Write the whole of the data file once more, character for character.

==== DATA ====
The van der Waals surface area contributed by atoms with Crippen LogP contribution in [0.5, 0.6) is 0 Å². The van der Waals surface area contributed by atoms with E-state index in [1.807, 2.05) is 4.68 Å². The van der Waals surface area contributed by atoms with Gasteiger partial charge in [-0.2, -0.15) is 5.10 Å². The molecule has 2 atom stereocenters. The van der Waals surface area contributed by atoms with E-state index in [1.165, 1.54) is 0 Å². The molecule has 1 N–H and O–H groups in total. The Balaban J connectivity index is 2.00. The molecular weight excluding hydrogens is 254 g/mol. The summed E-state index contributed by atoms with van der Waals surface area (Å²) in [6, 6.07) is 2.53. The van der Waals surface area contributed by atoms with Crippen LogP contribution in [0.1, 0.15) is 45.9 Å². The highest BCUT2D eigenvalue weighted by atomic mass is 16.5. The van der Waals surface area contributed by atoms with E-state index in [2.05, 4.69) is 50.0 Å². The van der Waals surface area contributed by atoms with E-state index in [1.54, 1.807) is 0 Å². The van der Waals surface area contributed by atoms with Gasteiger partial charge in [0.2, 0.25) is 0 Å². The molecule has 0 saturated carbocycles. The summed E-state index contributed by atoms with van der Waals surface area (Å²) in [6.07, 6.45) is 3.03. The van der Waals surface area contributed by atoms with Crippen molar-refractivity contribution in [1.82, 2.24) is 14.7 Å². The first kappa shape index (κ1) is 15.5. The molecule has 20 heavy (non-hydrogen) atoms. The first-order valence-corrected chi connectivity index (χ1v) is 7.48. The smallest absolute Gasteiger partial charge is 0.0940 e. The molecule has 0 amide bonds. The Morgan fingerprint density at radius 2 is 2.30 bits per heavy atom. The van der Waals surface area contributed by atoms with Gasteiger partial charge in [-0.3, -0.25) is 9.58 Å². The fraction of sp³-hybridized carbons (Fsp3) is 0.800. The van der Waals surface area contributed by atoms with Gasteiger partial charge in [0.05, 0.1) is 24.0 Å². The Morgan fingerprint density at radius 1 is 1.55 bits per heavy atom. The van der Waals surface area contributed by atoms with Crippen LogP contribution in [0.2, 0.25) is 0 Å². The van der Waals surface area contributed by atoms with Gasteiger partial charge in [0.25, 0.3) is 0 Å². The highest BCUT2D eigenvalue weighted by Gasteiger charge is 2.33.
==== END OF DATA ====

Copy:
The van der Waals surface area contributed by atoms with Crippen LogP contribution in [0.5, 0.6) is 0 Å². The van der Waals surface area contributed by atoms with E-state index in [1.807, 2.05) is 4.68 Å². The van der Waals surface area contributed by atoms with Gasteiger partial charge in [-0.2, -0.15) is 5.10 Å². The molecule has 2 atom stereocenters. The van der Waals surface area contributed by atoms with E-state index in [1.165, 1.54) is 0 Å². The molecule has 1 N–H and O–H groups in total. The Balaban J connectivity index is 2.00. The molecular weight excluding hydrogens is 254 g/mol. The summed E-state index contributed by atoms with van der Waals surface area (Å²) in [6, 6.07) is 2.53. The van der Waals surface area contributed by atoms with Crippen LogP contribution in [0.1, 0.15) is 45.9 Å². The highest BCUT2D eigenvalue weighted by atomic mass is 16.5. The van der Waals surface area contributed by atoms with E-state index in [2.05, 4.69) is 50.0 Å². The van der Waals surface area contributed by atoms with E-state index in [1.54, 1.807) is 0 Å². The van der Waals surface area contributed by atoms with Gasteiger partial charge in [0.2, 0.25) is 0 Å². The molecule has 0 saturated carbocycles. The summed E-state index contributed by atoms with van der Waals surface area (Å²) in [6.07, 6.45) is 3.03. The van der Waals surface area contributed by atoms with Crippen molar-refractivity contribution in [1.82, 2.24) is 14.7 Å². The first kappa shape index (κ1) is 15.5. The molecule has 20 heavy (non-hydrogen) atoms. The first-order valence-corrected chi connectivity index (χ1v) is 7.48. The smallest absolute Gasteiger partial charge is 0.0940 e. The molecule has 0 amide bonds. The Morgan fingerprint density at radius 2 is 2.30 bits per heavy atom. The van der Waals surface area contributed by atoms with Gasteiger partial charge in [-0.3, -0.25) is 9.58 Å². The fraction of sp³-hybridized carbons (Fsp3) is 0.800. The van der Waals surface area contributed by atoms with Gasteiger partial charge in [0.05, 0.1) is 24.0 Å². The Morgan fingerprint density at radius 1 is 1.55 bits per heavy atom. The van der Waals surface area contributed by atoms with Crippen LogP contribution in [0.2, 0.25) is 0 Å². The van der Waals surface area contributed by atoms with Gasteiger partial charge in [0.25, 0.3) is 0 Å². The highest BCUT2D eigenvalue weighted by Gasteiger charge is 2.33.